For this reason I kneel before the Father, from whom every family in heaven and on earth derives its name. I pray that out of his glorious riches he may strengthen you with power through his Spirit in your inner being, so that Christ may dwell in your hearts through faith. And I pray that you, being rooted and established in love, may have power, together with all the saints, to grasp how wide and long and high and deep is the love of Christ, and to know this love that surpasses knowledge—that you may be filled to the measure of all the fullness of God.” (Eph. 3:14-19)
I want to share with you from a great book I read called, Delighting in the Trinity by Michael Reeves. It has some application to the book of Daniel as it relates to spiritual warfare in that it helps us grasp the true biblical identity of God the Father, Son and Holy Spirit. One of Satan’s main strategies is to get us to think wrongly about who God is even as he did with Adam and Eve. Reeves’ main point is summed up below and though he concludes with this point, I want to begin with it as well.
“What is your Christian life like, what is the shape of your gospel, your faith? In the end it will all depend on what you think God is like. Who God is drives everything. So what is the human problem? Is it merely that we have strayed from a moral code? Or is it something worse: that we have strayed from Him? What is salvation? Is it merely that we are brought back as law-abiding citizens? Or is it something better: that we are brought back as beloved children? What is the Christian life about? Mere behavior? Or something deeper: Enjoying God? And then there’s what our churches are like, our marriages, our relationships, our mission: all are molded in the deepest way by what we think of God.” P. 129
One of the main weapons of spiritual warfare is the belt of truth and part of that truth is seeing and thus knowing and experiencing the other-centered love of the Father toward the Son (me/us in the Son – Eph. 1:6) and the Son’s (and my/our) response of love back to the Father so that we are delivered from self-centeredness. For example, the best way to love our children is to demonstrate love by loving our spouse so they can see other-centered love rather than only receiving love from us as parents which could spoil them. Likewise as we see the other-centered love of the Father for the Son and His love back to the Father in and through the Spirit we can learn and share other-centered love with God and mankind which is the Great Commandment. (Matt. 22:37-39) So as this relates to the theme of spiritual warfare; we must come to see the fountainhead of sin as the opposite of other-centered love that is always flowing from the Father and the Son and see that self-centeredness is the very opposite of the Trinity. So to break the power of self-centeredness we need to more clearly see the outgoing love among the Trinity. Or we must see more clearly the Father loving the Son and the Son responding to the Father in love by loving Him and loving us out of His love for the Father.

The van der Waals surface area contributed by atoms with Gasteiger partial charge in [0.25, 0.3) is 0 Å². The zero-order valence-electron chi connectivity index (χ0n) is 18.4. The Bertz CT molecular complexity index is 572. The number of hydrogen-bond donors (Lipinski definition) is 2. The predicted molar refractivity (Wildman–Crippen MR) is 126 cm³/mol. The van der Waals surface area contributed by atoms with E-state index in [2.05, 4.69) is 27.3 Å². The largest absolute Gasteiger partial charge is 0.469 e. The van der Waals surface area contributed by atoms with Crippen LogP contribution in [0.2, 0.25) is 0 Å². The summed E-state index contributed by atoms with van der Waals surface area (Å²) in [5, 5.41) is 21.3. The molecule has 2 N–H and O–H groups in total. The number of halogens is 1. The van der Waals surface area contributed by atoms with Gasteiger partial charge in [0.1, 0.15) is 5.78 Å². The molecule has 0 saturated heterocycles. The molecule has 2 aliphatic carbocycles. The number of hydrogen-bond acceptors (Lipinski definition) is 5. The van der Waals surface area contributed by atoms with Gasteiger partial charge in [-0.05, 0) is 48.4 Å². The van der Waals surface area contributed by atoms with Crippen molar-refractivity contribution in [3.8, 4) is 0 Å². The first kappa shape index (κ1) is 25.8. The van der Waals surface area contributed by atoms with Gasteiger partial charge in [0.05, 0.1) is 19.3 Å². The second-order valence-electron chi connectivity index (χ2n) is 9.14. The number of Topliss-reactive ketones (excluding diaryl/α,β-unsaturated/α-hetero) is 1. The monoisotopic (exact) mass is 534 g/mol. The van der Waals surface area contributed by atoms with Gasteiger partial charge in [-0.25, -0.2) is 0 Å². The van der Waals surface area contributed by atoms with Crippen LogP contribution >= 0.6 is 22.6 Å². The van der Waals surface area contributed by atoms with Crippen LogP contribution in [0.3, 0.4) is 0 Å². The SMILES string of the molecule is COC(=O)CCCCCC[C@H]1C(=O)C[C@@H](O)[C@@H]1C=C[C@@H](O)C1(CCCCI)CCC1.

However, since the Fall, natural love (versus supernatural love that comes from God to us and then through us to others) always stops ultimately at the point of self-interest. Most of our love songs, love stories and platitudes about love (What the world needs now, is love, etc.) are based on a very misguided assumption that mankind loves unconditionally and sacrificially. Watch little children or read or watch the news and we are reminded continually that mankind is basically selfish. No, what the world needs now, is the other-centered love of the Father, Son and Holy Spirit coming to us and going out from us to others.
So the Trinity is the absolute true identity of the one true God which includes the divinity of the Father, Son and Holy Spirit. In contrast, Islam, Jehovah Witnesses, Mormonism, etc., honor Jesus but not as divine. Judaism also denies the Trinity.